Exploring the use of molecular epidemiology to track bovine tuberculosis in Nigeria: An overview from 2002 to 2004

S. I.B. Cadmus*, S. V. Gordon, R. G. Hewinson, N. H. Smith

*Corresponding author for this work

Research output: Contribution to journalArticlepeer-review

12 Citations (SciVal)

Abstract

Tuberculosis remains a major public health problem in Nigeria. While human to human transmission of Mycobacterium tuberculosis is clearly of major importance in driving the tuberculosis epidemic in Nigeria, the impact of Mycobacterium bovis transmission from infected cattle is largely unknown. Molecular epidemiology of M. bovis in Nigeria will increase our understanding of this endemic disease and provide tools to assess cattle-to-human transmission.Between 2002 and 2004, molecular techniques including spoligotyping, variable number of tandem repeats (VNTR) typing and deletion typing were used to track and analyze a sample of strains of the M. tuberculosis complex circulating in the cattle population in Ibadan, Southwestern Nigeria. In all, 180 isolates were typed with a view to elucidating epidemiological information on circulating strains, occurrence of transborder transmission and molecular diversity of the M. bovis strains.Results obtained showed that 99% (178/180) of the isolates were M. bovis, while the remaining were M. tuberculosis and M. africanum. In all, strains of M. bovis had 34 different spoligotypes: strains with spoligotype pattern SB0944 (as designated by www.mbovis.org) were the most common (46% of strains). This molecular type is also common in countries neighbouring Nigeria. Strains with this spoligotype pattern could be further divided into 40 different VNTR types.This analysis shows the value of simple molecular epidemiological techniques applied to strains of M. bovis and suggests that further epidemiological studies will shed more light on the transmission dynamics of bovine tuberculosis locally and across neighbouring African countries.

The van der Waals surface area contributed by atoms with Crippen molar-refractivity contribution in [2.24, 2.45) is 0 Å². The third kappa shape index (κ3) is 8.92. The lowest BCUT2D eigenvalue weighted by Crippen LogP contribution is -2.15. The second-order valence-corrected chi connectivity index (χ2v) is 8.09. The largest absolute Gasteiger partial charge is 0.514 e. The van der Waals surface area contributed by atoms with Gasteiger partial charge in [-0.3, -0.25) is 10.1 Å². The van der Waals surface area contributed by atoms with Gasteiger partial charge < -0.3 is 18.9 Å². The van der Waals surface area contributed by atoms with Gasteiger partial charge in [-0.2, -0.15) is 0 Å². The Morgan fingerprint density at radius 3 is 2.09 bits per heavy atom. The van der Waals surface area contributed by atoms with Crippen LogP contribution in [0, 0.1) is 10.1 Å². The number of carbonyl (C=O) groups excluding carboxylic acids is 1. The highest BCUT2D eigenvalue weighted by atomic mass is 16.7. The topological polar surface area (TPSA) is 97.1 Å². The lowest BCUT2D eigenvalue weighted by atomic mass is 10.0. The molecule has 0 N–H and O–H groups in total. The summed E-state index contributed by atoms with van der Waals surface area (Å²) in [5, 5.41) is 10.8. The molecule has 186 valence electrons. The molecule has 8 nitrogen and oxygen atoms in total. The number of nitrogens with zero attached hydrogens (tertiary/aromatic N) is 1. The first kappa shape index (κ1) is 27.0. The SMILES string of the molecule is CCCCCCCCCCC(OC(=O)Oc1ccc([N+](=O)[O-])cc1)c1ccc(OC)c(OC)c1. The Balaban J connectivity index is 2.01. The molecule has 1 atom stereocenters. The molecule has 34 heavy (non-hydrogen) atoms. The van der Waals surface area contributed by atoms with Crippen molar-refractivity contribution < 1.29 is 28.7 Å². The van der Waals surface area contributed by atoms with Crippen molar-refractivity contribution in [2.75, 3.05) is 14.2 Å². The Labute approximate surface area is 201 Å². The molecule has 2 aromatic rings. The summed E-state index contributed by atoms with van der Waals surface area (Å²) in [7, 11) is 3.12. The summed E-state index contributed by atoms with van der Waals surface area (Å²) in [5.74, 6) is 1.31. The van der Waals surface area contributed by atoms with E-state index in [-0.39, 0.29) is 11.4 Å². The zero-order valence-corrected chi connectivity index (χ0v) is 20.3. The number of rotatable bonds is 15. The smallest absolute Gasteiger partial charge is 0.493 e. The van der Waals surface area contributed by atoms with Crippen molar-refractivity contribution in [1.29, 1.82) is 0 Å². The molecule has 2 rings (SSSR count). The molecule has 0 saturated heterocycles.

Original languageEnglish
Pages (from-to)133-138
Number of pages6
JournalVeterinary Microbiology
Volume151
Issue number1-2
Early online date24 Feb 2011
DOIs
Publication statusPublished - 05 Jul 2011

Keywords

  • Bovine tuberculosis
  • Molecular epidemiology
  • Molecular tools
  • Mycobacterium bovis
  • Mycobacterium tuberculosis complex
  • Nigeria

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